About Distinguished Professor Whittingham
Professor Whittingham came to Binghamton University in 1988 after 16 years at Exxon Research and Engineering Company, where he received the patent for a rechargeable lithium-ion battery, and Schlumberger-Doll Research. In his 30-plus year career, he has been a pioneer in the development of lithium-ion batteries and his work has been called foundational by colleagues at all levels.
He holds the original patent on the concept of the use of intercalation chemistry in high-power density, highly reversible lithium batteries - work that provided the basis for subsequent discoveries that now power most laptop computers - and his research has been called 'world-leading.
With more than 200 publications in some of the leading scholarly journals and 16 patents, Professor Whittingham has earned a national and international reputation as a prolific scientist. His research in the area of synthesis and characterization of novel transition metal oxides for energy storage and conversion, separations or as sensors has been continuously supported since his arrival in Binghamton, with over $7 million in federal research grants from the National Science Foundation and the Department of Energy.
At Binghamton University, Professor Whittingham has also helped to establish the Materials Science and Engineering Program, bringing his creativity and innovation to the University's graduate curriculum as well as to its laboratories.
Since joining the faculty at the SUNY university center, Professor Whittingham has sustained his ground-breaking research. Working a great deal with ambient temperature, he and his research group emphasize novel approaches to synthesis which often allow structures to be formed that are unstable under the high temperatures normally used for preparing oxides.
Professor Whittingham has been recognized by his peers with two major awards in recent years. In 2002, he was honored with the Battery Research Award of the Electrochemical Society for his many contributions to "Intercalation Chemistry and Battery Materials," and two years later he was elected a Fellow of the Electrochemical Society.
He has also participated in, and held leadership positions in, the American Chemical Society, the American Physical Society, the Electrochemical Society and the Materials Research Society; and served on the editorial boards of several journals, including Chemistry of Materials and the Materials Research Bulletin. He was also the founder and principle editor of the journal Solid State Ionics - one of the two major journals in the field.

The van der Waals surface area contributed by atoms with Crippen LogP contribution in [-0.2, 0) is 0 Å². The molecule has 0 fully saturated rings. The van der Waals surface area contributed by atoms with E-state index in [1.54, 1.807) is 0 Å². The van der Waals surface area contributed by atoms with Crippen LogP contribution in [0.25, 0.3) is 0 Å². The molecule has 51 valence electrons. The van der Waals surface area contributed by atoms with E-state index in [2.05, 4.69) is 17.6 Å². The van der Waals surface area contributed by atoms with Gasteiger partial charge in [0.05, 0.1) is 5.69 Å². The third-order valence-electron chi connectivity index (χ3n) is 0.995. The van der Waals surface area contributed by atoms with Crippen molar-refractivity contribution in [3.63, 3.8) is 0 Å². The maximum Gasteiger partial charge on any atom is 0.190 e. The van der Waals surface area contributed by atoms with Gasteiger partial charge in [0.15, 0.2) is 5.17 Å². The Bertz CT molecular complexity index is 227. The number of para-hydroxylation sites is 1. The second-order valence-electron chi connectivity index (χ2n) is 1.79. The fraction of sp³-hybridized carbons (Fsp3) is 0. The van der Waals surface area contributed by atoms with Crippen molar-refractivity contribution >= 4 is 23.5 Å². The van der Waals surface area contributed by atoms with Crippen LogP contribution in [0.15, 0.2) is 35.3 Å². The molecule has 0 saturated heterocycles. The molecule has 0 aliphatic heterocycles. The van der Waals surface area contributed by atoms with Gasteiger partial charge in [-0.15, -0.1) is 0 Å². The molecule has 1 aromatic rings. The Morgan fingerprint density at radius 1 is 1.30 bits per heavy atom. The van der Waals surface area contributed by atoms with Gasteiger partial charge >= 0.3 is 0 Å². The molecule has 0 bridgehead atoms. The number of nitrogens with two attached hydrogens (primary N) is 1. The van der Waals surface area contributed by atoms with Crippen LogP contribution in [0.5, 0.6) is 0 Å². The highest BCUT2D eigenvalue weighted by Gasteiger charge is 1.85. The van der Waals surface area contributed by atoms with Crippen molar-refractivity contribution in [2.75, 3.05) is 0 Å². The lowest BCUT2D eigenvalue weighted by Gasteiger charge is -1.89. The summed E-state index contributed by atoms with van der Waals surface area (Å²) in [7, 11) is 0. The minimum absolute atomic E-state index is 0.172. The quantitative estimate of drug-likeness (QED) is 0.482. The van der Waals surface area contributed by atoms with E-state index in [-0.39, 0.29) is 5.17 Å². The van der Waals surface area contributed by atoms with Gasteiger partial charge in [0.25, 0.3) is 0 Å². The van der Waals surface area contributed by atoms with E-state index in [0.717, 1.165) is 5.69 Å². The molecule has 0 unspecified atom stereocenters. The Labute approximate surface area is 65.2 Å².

Professor Whittingham earned his bachelor's, master's and doctoral degrees from Oxford University, before coming to the United States as a post-doctoral fellow at Stanford University.
About The State University of New York
The State University of New York is the largest comprehensive system of higher education in the United States, with 64 college and university campuses located within 30 miles of every home, school, and business in the state. As of Fall 2018, more than 424,000 students were enrolled in a degree program at a SUNY campus. In total, SUNY served 1.4 million students in credit-bearing courses and programs, continuing education, and community outreach programs in the 2017-18 academic year. SUNY oversees nearly a quarter of academic research in New York. Its students and faculty make significant contributions to research and discovery, contributing to a $1.6 billion research portfolio. There are 3 million SUNY alumni worldwide, and one in three New Yorkers with a college degree is a SUNY alum. To learn more about how SUNY creates opportunity, visit www.suny.edu.